Exciting eh? Well there's really not
much going on here other than adding a new span of heights to the existing
movement in an isometric scene. The hard part has already been done - that's the
movement within the skewed isometric surface. This new 3D angle is straight up
and not skewed at all. Its the 'normal' one in the bunch. This makes our job a
lot easier. To use this new dimension all you need to do shoot up your object at
a real distance of whatever you want. Calculations not required.
Lets take a look back at the iso cube:
|Before, in moving in 2D
space, we used x and y to represent positioning. This seemed completely
logical since we are used to dealing with that in all other terms. Here,
however, when adding in this 3rd dimension in the isometric world, we're
adding a dimension which corresponds directly with _y.
The thing is, our concept of isometric y
is already taken up in one of the original 2 dimensions. This third
dimension, aka 'z', is not your normal z of back in depth, but your
normal y instead. Because of that, confusion can occur. The best thing
to do is think of the isometric space as looking straight down on it.
Then this z axis is actually going in with depth and not up as y should.
With that being said. What does it
take to get up there in that 3rd dimension? Well, only a change in a movie
clip's _y. Want the clip to move vertically in space 10 places, add 10 to its _y
and you're good! As easy as that seems, sadly, it doesn't stop there. What you
need to do aside from that is also keep track of your z movement. Otherwise,
what's to prevent you from thinking your object just moved diagonally in your
original isometric plane?
You can see here that these two
balls are physically at the same height and it could be assumed the blue ball
lies on the square directly left of the red ball though the dotted lines
indicate that blue ball is in fact closer to you and elevated into 3D space. So
to keep track of this, we need to include in an isometric objects properties a z
property to distinguish its position in the z or vertical space. Positioning the
object is just a matter of positioning normally with no z positioning and just
uping the _y of the object by z afterwards to give it the height.
In terms of code, not much is added or changed at this point aside from adding
the z property in to objects in the isometric space. This will also be added to
the point class so a point will represent not only x and y dimensions but also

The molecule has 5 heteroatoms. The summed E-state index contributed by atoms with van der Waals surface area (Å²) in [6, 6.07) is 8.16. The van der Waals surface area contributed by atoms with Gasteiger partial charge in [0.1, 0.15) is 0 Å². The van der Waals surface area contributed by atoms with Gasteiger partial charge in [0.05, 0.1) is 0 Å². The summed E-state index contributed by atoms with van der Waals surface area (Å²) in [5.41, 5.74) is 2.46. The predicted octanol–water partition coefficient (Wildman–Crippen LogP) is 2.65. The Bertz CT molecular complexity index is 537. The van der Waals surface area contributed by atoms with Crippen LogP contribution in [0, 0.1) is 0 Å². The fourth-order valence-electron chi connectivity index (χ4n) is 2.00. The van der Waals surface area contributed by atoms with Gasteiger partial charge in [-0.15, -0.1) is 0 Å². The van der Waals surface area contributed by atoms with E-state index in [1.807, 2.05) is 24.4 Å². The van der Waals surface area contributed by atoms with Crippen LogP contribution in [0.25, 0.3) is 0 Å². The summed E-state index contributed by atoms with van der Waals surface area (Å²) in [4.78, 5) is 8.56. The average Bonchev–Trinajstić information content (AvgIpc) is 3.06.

z. Other operations, however, don't have to really be altered so much (aside
from just throwing in a z property) since the nature of this z dimension is just
that which was described above; only a matter of adjusting _y post-normal
So here's an example in iso-3D:
Along with what was described above,
added to this example is some simple collision detection in the 3D space too.
All that entails is just keeping references of those cube's locations in a 3D
array (array for each dimension) and just seeing which isometric grid spot the
ball is in and checking to see if the ball is in the same location as a cube. If
so, the cube clip is played displaying a shaking animation.
Depth swapping here, btw, is based on the previous explanation in 2D. This is
because no matter what the height of an object in this 3D space, its closeness
to you will never change so its arrangement in the space doesn't really change.
The problem, however, as previously mentioned, is that once you have a lot of
clips on the screen, they'll start trying to share the same depth swapping each
other out of their calculated depths and into their last.
This is because the same depth is
obtained for a whole plane of movement along left and right and up and down.
Methods of handling that can be discussed later. I think the next installment
will be about actually putting all this crap to work in a fully functional
isometric example. Theory and mumbo jumbo is one thing, but making it work is
If you are interested in seeing how the above
3D-Isometric animation was done, feel free to download the source file.